The second fork of the story involves Hyun, a young hustler who has a luxurious apartment over the city which comes at the cost of being "kept" by his jealous sugar daddy. Even at the other end of the social spectrum, things aren't easy, and queer life in Korea — although we get a rather explicit view of it here — seems to still be consigned to the closet. Hyun's story is presented in shifting time-fragments as several parallels with Joon's story emerge.

And then, after three-quarters of the film's running time, we get an opening title card — and in a surprising way, both stories come together in an enigmatic final section. As that might hint, the story's construction is far more suggestive than discursive — once the film ended, I actually went back to the beginning and went through it again. And although that enriched the sensation of overlapping layers, it doesn't necessarily allow things to "resolve" in any sort of conventional manner.

All of which will certainly turn off some viewers. I wouldn't recommend this to anyone who wants a straightforward narrative experience — the "plot", such as it is, is rather threadbare in places, with would-be romantic interest Soonhee simply disappearing from the movie, for example. Joon's hardscrabble North Korean exile story brought to mind The Journals of Musan (my favourite film from last year's Reel Asian) which — while grim — follows a more straightahead path that might be worth seeking out to those intrigued by the theme but put off by this film's execution. But anyone willing to engage with symbolism and abstractness will get something here.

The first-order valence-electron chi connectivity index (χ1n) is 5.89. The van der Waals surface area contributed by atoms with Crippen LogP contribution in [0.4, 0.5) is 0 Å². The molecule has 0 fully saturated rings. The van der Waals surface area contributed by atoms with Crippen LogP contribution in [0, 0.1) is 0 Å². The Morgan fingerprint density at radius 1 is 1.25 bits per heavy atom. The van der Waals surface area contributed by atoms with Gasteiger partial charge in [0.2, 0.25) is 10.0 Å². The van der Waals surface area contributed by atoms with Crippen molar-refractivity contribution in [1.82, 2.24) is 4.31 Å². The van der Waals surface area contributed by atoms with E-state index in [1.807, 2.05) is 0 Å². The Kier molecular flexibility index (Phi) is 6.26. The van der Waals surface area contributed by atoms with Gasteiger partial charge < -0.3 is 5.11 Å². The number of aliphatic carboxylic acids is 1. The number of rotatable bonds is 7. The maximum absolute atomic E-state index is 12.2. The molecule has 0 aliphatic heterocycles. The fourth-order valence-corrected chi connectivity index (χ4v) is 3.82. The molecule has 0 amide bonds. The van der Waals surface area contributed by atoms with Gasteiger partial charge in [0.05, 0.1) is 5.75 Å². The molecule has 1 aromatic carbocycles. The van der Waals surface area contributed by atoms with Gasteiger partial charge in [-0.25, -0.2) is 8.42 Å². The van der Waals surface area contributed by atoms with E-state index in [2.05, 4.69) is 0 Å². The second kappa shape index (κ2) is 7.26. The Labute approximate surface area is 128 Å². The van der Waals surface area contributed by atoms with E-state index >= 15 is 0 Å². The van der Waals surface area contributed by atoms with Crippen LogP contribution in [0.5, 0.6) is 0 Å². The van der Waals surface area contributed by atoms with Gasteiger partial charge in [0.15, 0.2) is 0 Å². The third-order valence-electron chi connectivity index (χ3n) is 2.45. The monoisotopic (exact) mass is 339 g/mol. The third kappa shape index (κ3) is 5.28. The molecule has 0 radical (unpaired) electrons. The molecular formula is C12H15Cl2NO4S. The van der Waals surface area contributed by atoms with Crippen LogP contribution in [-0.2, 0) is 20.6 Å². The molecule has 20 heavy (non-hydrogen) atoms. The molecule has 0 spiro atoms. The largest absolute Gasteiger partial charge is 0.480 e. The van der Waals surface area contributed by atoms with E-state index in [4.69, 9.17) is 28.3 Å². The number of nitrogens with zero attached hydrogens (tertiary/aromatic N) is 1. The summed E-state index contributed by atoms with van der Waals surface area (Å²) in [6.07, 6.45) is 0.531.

Director Kim will be in attendance at the festival, and will be holding an artist talk the morning after the screening.

Daylight Savings (Dir: Dave Boyle, U.S.A., 2012, 73 min.)

Screens: Thursday, November 8, 2012, 5:40 p.m. @ Innis Town Hall